A pair. Two non-uniform pieces, both of which do not stand on their own. An expression formed by supporting each other's existence by nestling close together.
galerie a will host woodworker Yosuke Urakami’s solo exhibition "Side by Side".
A piece composed of two objects will transform its atmosphere through changing the way they are placed.
The relationship of the pair changes its atmosphere through variation in their respective distance and placement.
Observe the endless play by Urakami’s work with your own eyes.
This will be the third Yosuke Urakami exhibition hosted by galerie a. The dialogue with Urakami started with a pair of works titled "fiore" created in his "FACE TO FACE" exhibition, held last year. Stack them. Switch their vertical positions. Place them side-by-side. The theme of a pair standing “Side by Side” was decided through exploring the possibility of relationships changing depending on the way they are placed and having such “individual forms that do not stand alone” hold themselves up by supporting each other. The work is completed not when it leaves the hand of the maker or when it reaches that of someone else. Rather, it reaches a new form of completion each time it is moved or repositioned by another. Correct distance or positioning do not exist. The user can move the objects and create a form of piling they find suitable.
The contrast of colors and textures, and the extraction of organic forms, such as water droplets and shading, were also inevitable aspects in Urakami’s the pursuit of “individual forms that do not stand alone”. Urakami’s figurative expression often begins with a sketch. For this exhibition, he repeated his trial production with clay, which led to the expansion of a scenery with new forms.
Forms that do not stand alone nestle together and support each other. This is a group of works based on a theme that resonates with our society.
In Yosuke Urakami’s third solo exhibition at galerie à, works titled “One in a Pair” that come in different forms, colors, finishes and appearances, all of which are created with the image of two objects supporting each other’s existence.
As symbolically shown in the myth of Androgynus that people seek partners to make up for lost half and become complete bodies, divine providence to make up for incompleteness is undoubtedly one of the major motives that has moved people and society. In this sense, "One in a Pair" has been a prevalent theme in art since ancient times.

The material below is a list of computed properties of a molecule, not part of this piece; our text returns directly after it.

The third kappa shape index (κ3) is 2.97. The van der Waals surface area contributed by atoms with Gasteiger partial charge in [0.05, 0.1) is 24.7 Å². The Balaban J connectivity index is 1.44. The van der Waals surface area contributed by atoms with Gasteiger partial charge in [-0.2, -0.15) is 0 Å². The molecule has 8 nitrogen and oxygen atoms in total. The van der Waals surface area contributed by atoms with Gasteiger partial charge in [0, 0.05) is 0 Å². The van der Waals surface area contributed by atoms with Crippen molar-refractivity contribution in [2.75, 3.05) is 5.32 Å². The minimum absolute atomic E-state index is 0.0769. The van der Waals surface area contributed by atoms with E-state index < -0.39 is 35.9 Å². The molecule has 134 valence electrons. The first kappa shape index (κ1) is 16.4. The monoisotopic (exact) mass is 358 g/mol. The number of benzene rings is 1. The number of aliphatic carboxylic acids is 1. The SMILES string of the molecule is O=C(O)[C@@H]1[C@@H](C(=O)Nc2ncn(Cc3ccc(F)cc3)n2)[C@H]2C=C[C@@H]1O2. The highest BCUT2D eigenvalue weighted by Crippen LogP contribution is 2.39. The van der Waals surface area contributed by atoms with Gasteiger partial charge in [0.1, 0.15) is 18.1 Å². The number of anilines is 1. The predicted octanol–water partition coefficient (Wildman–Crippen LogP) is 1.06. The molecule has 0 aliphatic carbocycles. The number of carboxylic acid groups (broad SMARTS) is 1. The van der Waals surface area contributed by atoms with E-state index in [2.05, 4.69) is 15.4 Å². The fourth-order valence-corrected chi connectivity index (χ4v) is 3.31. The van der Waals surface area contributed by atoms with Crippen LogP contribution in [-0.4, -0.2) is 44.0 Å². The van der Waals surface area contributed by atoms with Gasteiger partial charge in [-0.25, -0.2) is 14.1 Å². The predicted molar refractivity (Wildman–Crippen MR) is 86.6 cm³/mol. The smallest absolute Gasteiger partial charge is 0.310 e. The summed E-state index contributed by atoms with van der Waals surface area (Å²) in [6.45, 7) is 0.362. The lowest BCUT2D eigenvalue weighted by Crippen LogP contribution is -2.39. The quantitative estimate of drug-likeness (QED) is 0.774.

However, in this exhibition that has "One in a Pair" as its theme, the limitation is not to show the providence of complementarity, where two incomplete beings are connected to bring each other to completion. Rather, Urakami is giving the user the opportunity to touch the work and find a comfortable sense of overlapping and distance, and to bring back the "endless play" of "reaching a new form of completion through movement or repositioning by another" to everyday life.
In this regard, the two paired objects that Urakami repeatedly created as prototypes have the appeal of autonomous individuals that make viewers want to touch, move, and therefore “play” with them. The two paired, unique and autonomous objects are connected not by a passive complementary relationship of “We cannot be alone, so we’ll become a pair" as in Androgynos, but by a willful developmental relationship of "We become a pair because we can exist on our own", with the free sensitivity of the moment.
The historian Johann Huizinga once stated the essential significance of "play", stating that human beings are more "homo ludens (player)" than "homo faber (creator)", assuming that play did not come from culture, but culture was born from play. If we take this exhibition into consideration, the importance of the free and willful act of restoring humanity to everyday life through "endless play" using the medium of art can be understood.
This exhibition, titled “Side by Side”, is the result of two autonomous personalities, Nobuhiko Akiyoshi, who presides over galerie à, and Yosuke Uragami, the creator, trying to see together the new horizons of creative writing that are created through the collaborative work of dialogue. I feel that this dynamic symbolizes "endless play", which is typical of this place and seeks to create "one-step ahead expression" that leads to the future through dialogue, creation and presentation of works.
- Kei Gunji for Yosuke Urakami's solo exhibition “Side by Side”
Yosuke Urakami Yosuke Urakami was born in the Goto Islands of Nagasaki Prefecture in 1985. He studied product design at Kuwasawa Design school. While in school,he accumulated about ten years of training at a furniture workshop within the city. With a desire to live in an area close to broad-leaf trees, he searched around the Tohoku Region in 2016, where he stopped by Zao Togatta. He interacted with kokeshi doll crafismen and other people of the region and finally made the decision to relocate there, While being face to face with trees, he makes woodworking creations that apply Japanese lacquer and gilt. He continues to present his work in all areas of Japan.
I gave up my production space to Yamasaki. It was my first time experiencing what one would call “running a residence”. When making a proposal to Yamasaki, he responded, “I’ll do it here. I get the feeling that it can only be done here." I found that interesting and was on board with the idea.
His days spent leisurely drawing continue. I left my space to him without even giving as much as a deadline.
He referred to the space as “Soft Jail”. Snuffing out the presence oozing from the space, his creative friends would gather there night after night.
- Opening gallery
- You can see the work on the following schedule. We look forward to seeing you there.
* Appointment is not required.
- Open gallery
- 2023.12.8Fri - 12.17 Sun12:00 - 18:00
- 03 6450 6725
- Gallery Direction
- Nobuhiko Akiyoshi